And I [am] this day weak, though anointed king
Which seems to be given as a reason, or for an excuse why he did not inflict just punishment upon the murderer, according to the law of God, because he was "weak"; not in body or mind, but with respect to the kingdom, that was like a tender branch, or in its infant state; and great care and caution were to be used that it was not overturned: he was a king by unction, not by birth; a son of the late king was yet up against him, and was possessed of the far greater part of the kingdom; he was indeed anointed by Samuel to be king over all Israel; but as yet he was not put into the possession of the kingdom he was anointed to; he was anointed and made king over Judah, and invested with the office of king there, and settled in it; and yet his power was not very great there, for as follows:
and these men, the sons of Zeruiah, [be] too hard for me;
his sister's sons, Joab and Abishai, they were a check upon him; he could not do what he would, their influence was so great, both in the court and in the camp; the one was general of the army, and the other a considerable officer in it, and both variant men, and very respectable among the people, for their achievements in war, and the success they had; so that they were very much out of the reach of David to bring them to justice, without shaking his kingdom; and therefore in point of prudence he thought it best to connive at this fact until he was more established in the kingdom. Whatever may be said for this conduct, it is certain he was too dilatory, and which did not sit easy upon his mind, and therefore gave it in charge to Solomon before his death not to suffer Joab to go to his grave in peace, ( 1 Kings 2:5 1 Kings 2:6 1 Kings 2:31-34 ) . Some take these words, "weak" and "hard", in a different sense, that David was weak or "tender" F24, as it may be rendered, tenderhearted, of a merciful disposition, and therefore spared Abner when he was in his hands, though he had done him so much harm, who was the Lord's anointed; but these men, his sister's sons, were of cruel tempers, more unmerciful than he, and therefore slew him; but the first sense seems best:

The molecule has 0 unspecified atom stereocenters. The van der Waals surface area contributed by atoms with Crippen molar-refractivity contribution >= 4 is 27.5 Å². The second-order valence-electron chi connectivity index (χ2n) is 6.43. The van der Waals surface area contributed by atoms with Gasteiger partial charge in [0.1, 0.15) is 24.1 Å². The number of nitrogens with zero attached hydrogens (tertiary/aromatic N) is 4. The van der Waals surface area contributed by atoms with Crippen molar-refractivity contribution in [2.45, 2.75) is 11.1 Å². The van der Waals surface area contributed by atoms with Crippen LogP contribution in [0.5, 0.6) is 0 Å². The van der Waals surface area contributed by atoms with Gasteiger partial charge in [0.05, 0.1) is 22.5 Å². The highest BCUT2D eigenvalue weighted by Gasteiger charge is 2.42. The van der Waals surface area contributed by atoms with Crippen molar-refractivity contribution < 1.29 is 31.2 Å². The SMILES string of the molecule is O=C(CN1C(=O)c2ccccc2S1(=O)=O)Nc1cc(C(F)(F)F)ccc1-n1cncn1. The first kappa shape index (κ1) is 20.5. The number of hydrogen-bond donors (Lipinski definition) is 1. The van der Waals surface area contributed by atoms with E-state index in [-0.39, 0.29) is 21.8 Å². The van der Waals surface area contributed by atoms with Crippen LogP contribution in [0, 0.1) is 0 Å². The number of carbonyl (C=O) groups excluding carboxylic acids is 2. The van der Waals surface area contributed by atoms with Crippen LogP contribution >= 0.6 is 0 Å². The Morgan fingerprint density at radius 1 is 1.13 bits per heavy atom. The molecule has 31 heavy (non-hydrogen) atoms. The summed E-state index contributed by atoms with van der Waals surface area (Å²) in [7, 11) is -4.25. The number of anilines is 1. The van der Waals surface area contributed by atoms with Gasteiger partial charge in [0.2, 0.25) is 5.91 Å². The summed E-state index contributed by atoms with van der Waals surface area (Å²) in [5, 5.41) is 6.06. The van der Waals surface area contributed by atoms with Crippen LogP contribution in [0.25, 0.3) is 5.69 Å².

the Lord shall reward the doer of evil according to his wickedness;
which may be considered either as an imprecation of evil on Joab, or a prediction, that sooner or later righteous judgment would be rendered to him by the Lord; with whom he leaves it to take vengeance on him, satisfying himself with this for the present, that though it was not in his power to do it, the Lord would in his own time and way: but after all that can be said in favour of David, he seems to have been too much in fear of men, and too distrustful of the power and promise of God to establish him in his kingdom, and was too negligent of public justice; which had it been exercised, might have prevented other sins, as the murder of Ishbosheth, to which the authors of it might be encouraged by this lenity.